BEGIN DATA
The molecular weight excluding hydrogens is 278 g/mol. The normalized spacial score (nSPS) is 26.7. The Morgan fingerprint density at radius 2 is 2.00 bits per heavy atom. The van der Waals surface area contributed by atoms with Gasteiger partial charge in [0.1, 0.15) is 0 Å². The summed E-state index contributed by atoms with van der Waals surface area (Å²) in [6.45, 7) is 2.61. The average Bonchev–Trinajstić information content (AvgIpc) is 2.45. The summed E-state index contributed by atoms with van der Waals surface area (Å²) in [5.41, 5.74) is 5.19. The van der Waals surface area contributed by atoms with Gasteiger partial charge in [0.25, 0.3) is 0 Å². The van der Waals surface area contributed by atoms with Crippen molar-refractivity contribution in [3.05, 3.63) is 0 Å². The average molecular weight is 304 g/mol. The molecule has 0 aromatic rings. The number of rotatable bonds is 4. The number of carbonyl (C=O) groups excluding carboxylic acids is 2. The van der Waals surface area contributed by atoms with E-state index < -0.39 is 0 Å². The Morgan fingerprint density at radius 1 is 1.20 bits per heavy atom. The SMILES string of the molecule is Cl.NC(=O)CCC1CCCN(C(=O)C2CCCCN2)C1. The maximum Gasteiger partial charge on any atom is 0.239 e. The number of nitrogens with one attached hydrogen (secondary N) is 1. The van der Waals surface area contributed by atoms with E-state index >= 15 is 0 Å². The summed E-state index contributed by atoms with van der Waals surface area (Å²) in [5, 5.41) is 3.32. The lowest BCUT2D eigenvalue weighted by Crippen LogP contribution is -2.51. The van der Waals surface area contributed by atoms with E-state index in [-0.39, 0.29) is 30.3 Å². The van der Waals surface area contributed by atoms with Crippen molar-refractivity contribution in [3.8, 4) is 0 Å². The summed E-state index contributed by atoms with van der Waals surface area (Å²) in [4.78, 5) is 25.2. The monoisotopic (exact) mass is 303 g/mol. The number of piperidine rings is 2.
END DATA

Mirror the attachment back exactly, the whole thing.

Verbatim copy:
The molecular weight excluding hydrogens is 278 g/mol. The normalized spacial score (nSPS) is 26.7. The Morgan fingerprint density at radius 2 is 2.00 bits per heavy atom. The van der Waals surface area contributed by atoms with Gasteiger partial charge in [0.1, 0.15) is 0 Å². The summed E-state index contributed by atoms with van der Waals surface area (Å²) in [6.45, 7) is 2.61. The average Bonchev–Trinajstić information content (AvgIpc) is 2.45. The summed E-state index contributed by atoms with van der Waals surface area (Å²) in [5.41, 5.74) is 5.19. The van der Waals surface area contributed by atoms with Gasteiger partial charge in [0.25, 0.3) is 0 Å². The van der Waals surface area contributed by atoms with Crippen molar-refractivity contribution in [3.05, 3.63) is 0 Å². The average molecular weight is 304 g/mol. The molecule has 0 aromatic rings. The number of rotatable bonds is 4. The number of carbonyl (C=O) groups excluding carboxylic acids is 2. The van der Waals surface area contributed by atoms with E-state index < -0.39 is 0 Å². The Morgan fingerprint density at radius 1 is 1.20 bits per heavy atom. The SMILES string of the molecule is Cl.NC(=O)CCC1CCCN(C(=O)C2CCCCN2)C1. The maximum Gasteiger partial charge on any atom is 0.239 e. The number of nitrogens with one attached hydrogen (secondary N) is 1. The van der Waals surface area contributed by atoms with E-state index >= 15 is 0 Å². The summed E-state index contributed by atoms with van der Waals surface area (Å²) in [5, 5.41) is 3.32. The lowest BCUT2D eigenvalue weighted by Crippen LogP contribution is -2.51. The van der Waals surface area contributed by atoms with E-state index in [-0.39, 0.29) is 30.3 Å². The van der Waals surface area contributed by atoms with Crippen molar-refractivity contribution in [3.8, 4) is 0 Å². The summed E-state index contributed by atoms with van der Waals surface area (Å²) in [4.78, 5) is 25.2. The monoisotopic (exact) mass is 303 g/mol. The number of piperidine rings is 2.